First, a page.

It was a summertime game where every town had a team and lineups rarely changed.
It was our game, in a day before air conditioning. We went to the park to cool off because that’s where the fans were.
In those days, Babe and Mickey and Yogi and Moose and Peewee defined our identity. They reflected our national culture and pride.
Llittle boys could fill a glass jar with dirt from the infield and grass from the outfield and a dozen or so lightning bugs to make a night light. It was a field of dreams in a jar.
Baseball was a link to our past. It was a comfort sport. The rules rarely, if ever, changed. Games were played in parks rather than stadiums.
It was a game of statistics. Too many of them perhaps, but that didn’t matter because they were the fuel for endless arguments over which team was best and who was greatest player. When October arrived the shadows lengthened across carpets of grass because the World Series was played in daylight.
In those days, afternoons at school were holidays during the Series because everything stopped so we could watch it on television.
It was the National League against the American League. There was great anticipation and speculation because the leagues never mingled until the Series came around. There was an element of mystery. Comparisons could only be made by referring to those mindboggling statistics.
Baseball is played on a human scale. Basketball is a game for skyscrapers. Football is for earth movers. But when steroids changed the game of baseball and its players, the fans and media rebelled.
When baseball was played in equi-dimensional cathedrals on artificial turf, it lost its character. We went back to those parks of yesteryear. Fenway with its Monster and Wrigley with its ivy are beloved enduring reminders that progress doesn’t always make things better.
Some say that baseball is too slow. Perhaps. But so is modern day football. The average play on the gridiron lasts about 7 seconds. Total playing time in a 60 minute game is roughly 15 minutes. Timeouts for television and lengthy replay reviews leave players standing around on the field for what seems like an eternity as they desperately try to maintain their momentum.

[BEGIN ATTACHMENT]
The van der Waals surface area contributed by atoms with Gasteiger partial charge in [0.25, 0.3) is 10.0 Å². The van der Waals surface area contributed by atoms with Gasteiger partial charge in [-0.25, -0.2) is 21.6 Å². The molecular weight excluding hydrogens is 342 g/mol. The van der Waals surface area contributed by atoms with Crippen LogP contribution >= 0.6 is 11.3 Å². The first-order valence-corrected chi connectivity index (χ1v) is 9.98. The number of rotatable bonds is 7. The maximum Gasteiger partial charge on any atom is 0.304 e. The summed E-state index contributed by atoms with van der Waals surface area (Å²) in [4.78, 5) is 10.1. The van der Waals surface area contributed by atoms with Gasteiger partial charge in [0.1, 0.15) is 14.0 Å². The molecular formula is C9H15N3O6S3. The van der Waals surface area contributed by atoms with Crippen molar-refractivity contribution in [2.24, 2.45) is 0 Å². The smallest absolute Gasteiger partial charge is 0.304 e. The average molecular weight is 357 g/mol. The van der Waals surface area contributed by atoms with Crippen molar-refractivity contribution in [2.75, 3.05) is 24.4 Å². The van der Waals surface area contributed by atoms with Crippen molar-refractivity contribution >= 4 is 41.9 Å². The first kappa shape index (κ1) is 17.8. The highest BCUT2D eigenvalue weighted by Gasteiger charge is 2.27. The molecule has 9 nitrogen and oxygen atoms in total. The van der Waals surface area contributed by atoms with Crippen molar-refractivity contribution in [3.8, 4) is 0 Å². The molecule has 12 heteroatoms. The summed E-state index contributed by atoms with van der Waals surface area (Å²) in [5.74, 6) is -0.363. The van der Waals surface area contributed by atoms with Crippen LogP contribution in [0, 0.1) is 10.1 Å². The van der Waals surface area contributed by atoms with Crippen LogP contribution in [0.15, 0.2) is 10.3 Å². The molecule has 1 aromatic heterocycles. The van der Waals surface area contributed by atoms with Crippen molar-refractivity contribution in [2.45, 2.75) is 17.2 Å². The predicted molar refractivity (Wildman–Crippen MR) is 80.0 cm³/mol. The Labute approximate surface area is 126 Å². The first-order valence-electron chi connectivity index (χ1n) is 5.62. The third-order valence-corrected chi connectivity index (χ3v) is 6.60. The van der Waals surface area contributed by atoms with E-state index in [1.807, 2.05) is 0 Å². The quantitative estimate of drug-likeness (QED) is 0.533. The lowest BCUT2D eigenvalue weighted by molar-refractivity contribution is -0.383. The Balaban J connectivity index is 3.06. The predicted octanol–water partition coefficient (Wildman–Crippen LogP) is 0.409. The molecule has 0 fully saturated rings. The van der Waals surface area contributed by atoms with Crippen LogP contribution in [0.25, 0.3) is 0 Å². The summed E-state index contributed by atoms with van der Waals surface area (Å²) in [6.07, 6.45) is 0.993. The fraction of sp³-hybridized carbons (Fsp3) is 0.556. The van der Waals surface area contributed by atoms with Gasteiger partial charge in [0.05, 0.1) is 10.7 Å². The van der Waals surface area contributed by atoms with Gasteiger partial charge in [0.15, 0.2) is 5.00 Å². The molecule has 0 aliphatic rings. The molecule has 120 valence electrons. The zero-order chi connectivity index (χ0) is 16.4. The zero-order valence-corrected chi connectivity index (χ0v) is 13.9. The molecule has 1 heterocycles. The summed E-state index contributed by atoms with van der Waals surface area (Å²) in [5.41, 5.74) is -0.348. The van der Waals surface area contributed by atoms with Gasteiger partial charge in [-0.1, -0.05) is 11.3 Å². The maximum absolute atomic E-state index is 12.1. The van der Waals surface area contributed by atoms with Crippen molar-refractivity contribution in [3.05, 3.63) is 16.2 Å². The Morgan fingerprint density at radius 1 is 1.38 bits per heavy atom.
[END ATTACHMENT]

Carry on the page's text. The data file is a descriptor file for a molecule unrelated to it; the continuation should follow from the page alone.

Was his foot in or out? Did he break the plane? Did his knee hit the ground first? On and on and on with replays from every direction.
Even golf has been affected by technology where viewers at home can call in to a tournament to report a rule infraction.
Stock car racing is so married to technology that it is not uncommon to change the rules in the middle of a season.
For the most part, baseball remained constant for more than a century. Then it all changed with something called the designated hitter. Now one league plays with one set of rules, and the other league plays with another.
Baseball is a far better game when the pitcher hits. It’s a chess match on a diamond. It is a game of strategy and decisions. It reflects our daily lives from the perspective of sport. So what if it is slow? It’s part of the fabric of the game and another source of debate.
But sadly, if baseball unifies to a single set of rules, the DH will survive and a part of American heritage will be lost because pitchers will no longer hit and much of the strategy will disappear.
Now technology will infringe once again. Replays and challenges are coming to baseball. We must get it right so they say. Over the course of 162 games will those reviews really make a difference in the outcome of a season? Do we really want to eliminate those delicious arguments with the umpires? Must we forfeit tradition and heritage for the sake of technology that will ultimately have little overall impact on an entire season?
American sports may seem the same on the surface, but they are evolving from within and not necessarily for the better. Our games are becoming the NSA of our leisure and it isn’t pretty.
Sports in general and baseball in particular represent hot dogs, fireworks and the Fourth of July. They are a metaphor for who we are as Americans. Bring back the October shadows rather than allowing the chill of November decide the champion of a warm weather sport.
Change is a good thing when it has a useful practical purpose. Change for the sake of change that alters tradition and redefines our national character and personality is not.
We can learn much from baseball about our past and the direction of our future.
Bob Taylor has been traveling the world for more than 30 years as a writer and award winning television producer focusing on international events, people and cultures around the globe.
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